Saturday, April 14, 2012

Rebirth and Escaping the Spiral

Greetings and Happy Easter! It’s been a bit over a year since we last spiced up the web with an update and we decided it was high time to fix that. Enjoy our first article for the year 2012!

I might not be the biggest fan of dogmatic religion, but if there’s one celebration that I can agree with, that would be celebrating Resurrection or Rebirth. And since it’s Easter, we have people worldwide celebrating Jesus coming back to life after dying on the cross. This will not be a post about religion or what my beliefs are on the subject… that would take long hours of talks at a table with plentiful drinks, a pack of the lightest smokes on the market and one dangerously large pizza and the topic would still not be estinguished! Hence, this post is about coming back to life, rebirth, regardless if we use Easter as a metaphor, the Phoenix, the coming of spring or the simple fact of daylight saving time. To be closer to something more specific, I’d say it’s about hope.

We’ve all had our ups and downs and every once in a while (or in a longer while), we periodically set new records with the downs we hit, either because of the level of said “down” or rather because we hit a down point in a life domain we haven’t hit down points before. Since we here at Mischievous Sweethearts deal with relationship topics, I’d like to stick with that in this regard as well. I have seen a fair number of people going through relationship (or post-relationship) issues that affected them to such an extent that the confusion and pain they perceived subjectively seemed to greatly surpass the manifest, apparent cause. Such “downs” are situations that are both unpleasant as well as perhaps also new, thus one is unable to relate to a past experience one has gotten out of before. It needn’t be a real tragedy in reality, but the subjective perception one has to such an experience can reach great negative proportions in which everything seems hazy, rational thought is paralyzed to the emotionally involved and you can’t really put your finger on the right direction and go with it in full certainty. Time heals, but taking too much time to get out of a conflict can cause collateral damage. If you’re a magician, all tied up in chains, thrown in a tank of water, you will not have the luxury to take your time to sob about how cold the water is or how heavy the chains feel. You will need to hurry the fuck out of your bindings and get the hell out of the water tank or else you DROWN, game over!

I used to have quick fixes for everything. If a friend came up to me and poured her heart out, it would be easy for me to analyze the situation and throw in a solution (glory to the luxury of being emotionally detached!) which would do the trick. Things like the generic “if you’re not happy in situation A and cannot fix it, then leave situation A behind because you will change a 0% probability of happiness with an percentage that can range from 1 to 100%, which is better than the 0% we are already sure of”, the well known “if you have fallen for another guy, it’s a clear sign your initial relationship is broken. Can it be fixes? Yes-How?-Do it! No-Move on!”, the overused animal comparison “If you look at it clearly, the answer is right in front of you: it’s either a cat or a dog” and, one of my old favorites “Life is too short and fucked up for you not to take your chances” (which is actually something a dear friend of mine told me about 10 years or so ago, at a time I really needed to hear those words). It’s impressive how well these phrases work on people who need them. It’s even more impressive how they have no effect once you’re the one who is emotionally involved and you already know the majority of things that can be said in your own situation. It’s like jumping from being expertly in full control to being a second hand retard in managing emotional problems: frustrating like fuck.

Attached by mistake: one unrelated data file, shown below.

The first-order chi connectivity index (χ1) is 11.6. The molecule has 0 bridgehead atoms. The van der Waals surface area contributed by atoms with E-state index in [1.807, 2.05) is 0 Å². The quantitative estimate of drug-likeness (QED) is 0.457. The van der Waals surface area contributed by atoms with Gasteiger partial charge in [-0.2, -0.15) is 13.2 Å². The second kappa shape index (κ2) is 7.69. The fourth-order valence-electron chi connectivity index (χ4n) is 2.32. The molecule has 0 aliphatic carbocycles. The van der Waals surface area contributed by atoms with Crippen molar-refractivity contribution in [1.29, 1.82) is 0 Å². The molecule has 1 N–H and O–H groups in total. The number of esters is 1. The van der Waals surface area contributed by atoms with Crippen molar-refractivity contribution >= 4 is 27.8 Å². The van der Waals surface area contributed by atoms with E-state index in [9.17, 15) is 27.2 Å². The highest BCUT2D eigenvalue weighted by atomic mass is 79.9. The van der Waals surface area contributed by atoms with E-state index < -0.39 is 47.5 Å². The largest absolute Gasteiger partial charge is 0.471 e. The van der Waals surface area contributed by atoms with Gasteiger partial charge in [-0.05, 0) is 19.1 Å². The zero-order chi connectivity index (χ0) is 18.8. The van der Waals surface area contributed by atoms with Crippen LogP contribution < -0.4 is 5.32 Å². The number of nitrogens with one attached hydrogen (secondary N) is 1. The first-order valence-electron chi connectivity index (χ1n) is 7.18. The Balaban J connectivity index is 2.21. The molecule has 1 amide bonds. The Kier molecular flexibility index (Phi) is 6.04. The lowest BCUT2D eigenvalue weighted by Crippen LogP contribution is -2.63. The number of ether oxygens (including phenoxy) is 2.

I hadn’t really given this much thought until, at some point in the past, I ended up facing a similar situation. I quickly realized the bound-magician-in-the-water-tank metaphor fit perfectly, so my only real chance of getting out relatively unharmed was acting full-speed-ahead out of the chaos that was snowballing behind me… that was less than a second before my emotional sphere used a taser on rational thought. You see, being confused about things you earlier were so sure about, you could practically swear on them, sucks. It sucks because it makes you unsure of your own prior thoughts, it gets you frustrated and, in time, gets you to doubt your every next thought as well. This psychological monster feeds on time and frustration and shits doubt and anxiety. And, for the vicious circle to be complete, when frustrated and in doubt, one tends to take even more time to sort things out, feeding the beast even more. In such circumstances, one either goes spiraling down into mediocrity and/or depression OR one breaks free.

So how do we do it? How do we break free? How does the Phoenix rise again from its own ashes? Well first it needs to completely burn down. All leaves fall before the tree grows new ones in spring. You have to let go of the dysfunctional that can’t be fixed, to be able to build anew. It’s not always as easy as it sounds, especially if one is emotionally attached to the dysfunctionalities themselves or, moreso, addicted to them in a destructive way (e.g. toxic relationships). In such situations, one feels a deep fear or even panic when confronted with parting from the very things that cause the turmoil. This is a paradox I have seen in many, it’s as if their basic survival instinct is temporarily shut down. So, to let go properly, you have to estinguish the fear, break all toxic emotional bonds with the cause of conflict and then procede to removing the cause itself. In all this time, it is essential to stay focused. Doubt lies at every step and what this psychological beast destroys through doubt is self-esteem, having faith in your own choices. You need to patch that up if you’re going to get out of this properly. Constantly being unsure about your decisions, returning upon them, thinking them over for a hundred times then changing your mind every other second and beating yourself up about it, simply REINFORCES SELF-DOUBT and breaks you down even more. Not to mention that it robs you of your time, energy, focus and ability to enjoy the small pleasures of life. Trying to be extremely rational about things in times when your self esteem is low is a slippery slope. You can have the most impeccable logic and still, when done with the theory, your emotional side will kick in and say “what if it’s wrong?”, then make you go through the whole procedure again, resulting in ever more time and resources spent feeding the monster which in return shits another free pile of anxiety and doubt.